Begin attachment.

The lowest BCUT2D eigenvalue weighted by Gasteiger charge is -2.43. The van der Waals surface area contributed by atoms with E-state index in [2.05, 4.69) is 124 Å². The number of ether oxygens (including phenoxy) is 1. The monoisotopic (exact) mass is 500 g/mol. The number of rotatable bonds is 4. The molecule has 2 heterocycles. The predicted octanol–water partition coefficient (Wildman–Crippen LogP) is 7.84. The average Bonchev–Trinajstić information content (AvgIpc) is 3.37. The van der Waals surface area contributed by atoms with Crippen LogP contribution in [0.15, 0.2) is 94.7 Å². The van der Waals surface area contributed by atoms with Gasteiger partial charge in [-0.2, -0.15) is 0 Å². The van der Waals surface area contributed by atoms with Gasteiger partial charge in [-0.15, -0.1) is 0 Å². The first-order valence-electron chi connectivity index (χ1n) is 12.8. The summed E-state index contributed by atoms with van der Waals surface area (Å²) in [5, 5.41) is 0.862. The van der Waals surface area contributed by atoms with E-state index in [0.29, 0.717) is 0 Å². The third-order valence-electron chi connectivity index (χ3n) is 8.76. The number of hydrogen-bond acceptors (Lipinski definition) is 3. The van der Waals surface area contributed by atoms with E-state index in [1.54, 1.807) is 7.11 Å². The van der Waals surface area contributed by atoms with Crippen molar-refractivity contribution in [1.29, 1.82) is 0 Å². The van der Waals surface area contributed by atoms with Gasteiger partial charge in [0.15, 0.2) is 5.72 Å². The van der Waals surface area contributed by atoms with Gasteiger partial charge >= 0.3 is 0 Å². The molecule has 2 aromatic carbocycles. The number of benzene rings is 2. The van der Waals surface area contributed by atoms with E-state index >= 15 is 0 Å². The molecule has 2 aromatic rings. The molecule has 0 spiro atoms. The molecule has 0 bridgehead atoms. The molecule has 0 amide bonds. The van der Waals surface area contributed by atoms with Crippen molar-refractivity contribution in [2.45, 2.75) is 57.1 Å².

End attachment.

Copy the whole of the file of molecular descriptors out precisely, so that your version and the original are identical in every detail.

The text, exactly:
The lowest BCUT2D eigenvalue weighted by Gasteiger charge is -2.43. The van der Waals surface area contributed by atoms with E-state index in [2.05, 4.69) is 124 Å². The number of ether oxygens (including phenoxy) is 1. The monoisotopic (exact) mass is 500 g/mol. The number of rotatable bonds is 4. The molecule has 2 heterocycles. The predicted octanol–water partition coefficient (Wildman–Crippen LogP) is 7.84. The average Bonchev–Trinajstić information content (AvgIpc) is 3.37. The van der Waals surface area contributed by atoms with Crippen LogP contribution in [0.15, 0.2) is 94.7 Å². The van der Waals surface area contributed by atoms with Gasteiger partial charge in [-0.2, -0.15) is 0 Å². The van der Waals surface area contributed by atoms with Gasteiger partial charge in [-0.15, -0.1) is 0 Å². The first-order valence-electron chi connectivity index (χ1n) is 12.8. The summed E-state index contributed by atoms with van der Waals surface area (Å²) in [5, 5.41) is 0.862. The van der Waals surface area contributed by atoms with E-state index in [0.29, 0.717) is 0 Å². The third-order valence-electron chi connectivity index (χ3n) is 8.76. The number of hydrogen-bond acceptors (Lipinski definition) is 3. The van der Waals surface area contributed by atoms with E-state index in [1.54, 1.807) is 7.11 Å². The van der Waals surface area contributed by atoms with Crippen molar-refractivity contribution in [1.29, 1.82) is 0 Å². The van der Waals surface area contributed by atoms with Gasteiger partial charge in [0.15, 0.2) is 5.72 Å². The van der Waals surface area contributed by atoms with Gasteiger partial charge >= 0.3 is 0 Å². The molecule has 2 aromatic carbocycles. The number of benzene rings is 2. The van der Waals surface area contributed by atoms with E-state index >= 15 is 0 Å². The molecule has 2 aromatic rings. The molecule has 0 spiro atoms. The molecule has 0 bridgehead atoms. The molecule has 0 amide bonds. The van der Waals surface area contributed by atoms with Crippen molar-refractivity contribution in [2.45, 2.75) is 57.1 Å².